Sunday March 17, 2013
Learning through life
By NANTHA KUMAR
Ernest Zacharevic’s mural paintings are a blend of his education in his native Lithuania as well as some outwardly wayward experiences in London.
Three words mingle easily with artist Ernest Zacharevic: passion, purpose and perception. This is perhaps down to the education and experience that he gathered as a student in Vilnius and London. At least that is the summation pulled together after a conversation with the lanky Lithuanian at the opening of Art Square Bangsar, Kuala Lumpur gallery last month.
Two sets of varying cultures – both academic and lifestyle – helped shape his creative nexus. Zacharevic, 26, graduated with first class honours in Fine Art from London’s University of Middlesex in 2009 after completing his intermediary learning at the Vilnius Art Academy between 2005 and 2006 and the M.K. Ciurlionis National Art School (1996 to 2005).
He then set out on a half-year South East Asia sojourn and stopped by in Penang in 2011 to reconnect with his college friends and sample the state’s Chinese New Year celebrations that he had heard so much of – and never left. The mottled building walls in the island’s inner streets drew him in and he dabbled in mural painting that finally led to the state government acting on his proposal to have a series of works for the George Town Festival in 2012.
The most famous of Zacharevic effort is the Little Children On A Bicycle, an expressive piece featuring a cheeky female cyclist and a terrified boy riding pillion and “supported” by a real old bicycle for a touch of installation art. Other notable paintings include an almost wall-to-wall portrait of an old man – also on Armenian Street – and two broken hearts having a chat on opposing telephone booths on – where else? – Love Lane.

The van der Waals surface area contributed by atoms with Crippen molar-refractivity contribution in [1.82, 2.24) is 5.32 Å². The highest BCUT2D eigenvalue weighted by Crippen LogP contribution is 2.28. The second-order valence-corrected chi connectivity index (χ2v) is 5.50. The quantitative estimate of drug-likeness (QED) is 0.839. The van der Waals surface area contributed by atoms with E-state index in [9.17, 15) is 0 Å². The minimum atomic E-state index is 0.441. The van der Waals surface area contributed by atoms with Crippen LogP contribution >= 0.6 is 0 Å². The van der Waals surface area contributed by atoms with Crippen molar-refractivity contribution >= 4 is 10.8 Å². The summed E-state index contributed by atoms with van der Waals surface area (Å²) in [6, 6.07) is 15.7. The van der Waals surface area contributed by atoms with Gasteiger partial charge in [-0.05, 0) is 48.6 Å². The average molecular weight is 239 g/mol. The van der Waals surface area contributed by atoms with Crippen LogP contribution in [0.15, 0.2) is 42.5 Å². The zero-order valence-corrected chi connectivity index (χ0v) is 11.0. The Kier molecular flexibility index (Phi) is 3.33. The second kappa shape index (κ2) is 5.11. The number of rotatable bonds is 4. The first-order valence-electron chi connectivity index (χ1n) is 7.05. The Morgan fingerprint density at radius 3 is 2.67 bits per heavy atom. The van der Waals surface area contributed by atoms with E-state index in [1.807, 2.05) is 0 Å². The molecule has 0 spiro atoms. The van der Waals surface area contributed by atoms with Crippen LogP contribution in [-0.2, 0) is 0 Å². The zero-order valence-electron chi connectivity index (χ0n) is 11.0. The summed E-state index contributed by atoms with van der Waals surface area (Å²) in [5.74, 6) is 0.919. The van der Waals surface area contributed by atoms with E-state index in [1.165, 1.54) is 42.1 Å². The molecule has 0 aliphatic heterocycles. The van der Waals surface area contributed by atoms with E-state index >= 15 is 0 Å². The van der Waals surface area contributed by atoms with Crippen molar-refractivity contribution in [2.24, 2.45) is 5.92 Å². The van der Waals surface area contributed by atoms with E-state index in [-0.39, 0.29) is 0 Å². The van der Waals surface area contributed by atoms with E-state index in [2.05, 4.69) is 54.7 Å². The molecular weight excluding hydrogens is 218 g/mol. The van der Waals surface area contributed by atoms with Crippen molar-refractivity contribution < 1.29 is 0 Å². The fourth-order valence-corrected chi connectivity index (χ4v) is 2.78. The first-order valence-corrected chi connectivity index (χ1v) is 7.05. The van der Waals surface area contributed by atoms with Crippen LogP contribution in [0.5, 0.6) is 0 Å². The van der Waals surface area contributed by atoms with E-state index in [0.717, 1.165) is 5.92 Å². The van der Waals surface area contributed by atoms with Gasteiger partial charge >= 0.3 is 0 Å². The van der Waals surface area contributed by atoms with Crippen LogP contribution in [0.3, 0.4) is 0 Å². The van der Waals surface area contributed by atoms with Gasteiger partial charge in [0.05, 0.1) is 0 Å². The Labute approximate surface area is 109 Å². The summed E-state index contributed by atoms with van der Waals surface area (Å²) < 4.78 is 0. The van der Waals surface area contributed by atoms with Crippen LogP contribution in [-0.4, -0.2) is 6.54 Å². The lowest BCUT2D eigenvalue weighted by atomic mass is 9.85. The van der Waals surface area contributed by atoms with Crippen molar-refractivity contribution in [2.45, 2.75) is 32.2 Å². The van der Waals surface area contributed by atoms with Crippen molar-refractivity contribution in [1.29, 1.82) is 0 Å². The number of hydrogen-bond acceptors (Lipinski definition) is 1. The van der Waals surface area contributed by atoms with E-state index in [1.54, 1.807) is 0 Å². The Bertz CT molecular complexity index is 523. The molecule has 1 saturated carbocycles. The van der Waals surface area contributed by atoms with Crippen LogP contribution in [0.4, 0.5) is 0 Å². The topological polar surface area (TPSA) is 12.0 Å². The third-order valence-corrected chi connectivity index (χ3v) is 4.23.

Zacharevic’s passion for street art stemmed from his childhood and later grounding in a traditional art school where rules and restrictions reigned and the emphasis, unsurprisingly, was rigorously on the technical aspects of painting. Exploring his interest in graffiti was not only a form of rebellion for Zacharevic but also, knowingly or not, forged a purpose for his art. London, interestingly, provided him with a focus and sense of control.
“(In) the first year at the university, you kind of freak out because nobody teaches you anything … go and maybe do your painting or there will be a class on Friday but you don’t have to attend. That kind of attitude and it really freaks you out at first. Then, you actually get it. It builds up self-discipline … you just go and learn what you want to learn,” said Zacharevic.
“You have all the necessary equipment and tutors for you to learn from but it is up to you how much you’re going to get from (them). It taught me different things in term of art and lifestyle … both experiences are different but just as valuable. It was quite a shock to move from Lithuania to London. They are two very different kind of cultures … you could really feel the East-and-West bloc up to this day in the continent and (there was) a different point of view to everything, including the arts.”
“I was quite passionate about exploring and bringing my skills forward but it took a while, when I was in London, to get rid of the restrictions in your mind about art. What art is supposed to be, how it is supposed to be, how it is supposed to look and what people are supposed to think and say about it. But in terms of skills, I really appreciate I grew up in the environment (at home) where I managed to get it, keep it and actually adapt to whatever I have later on.”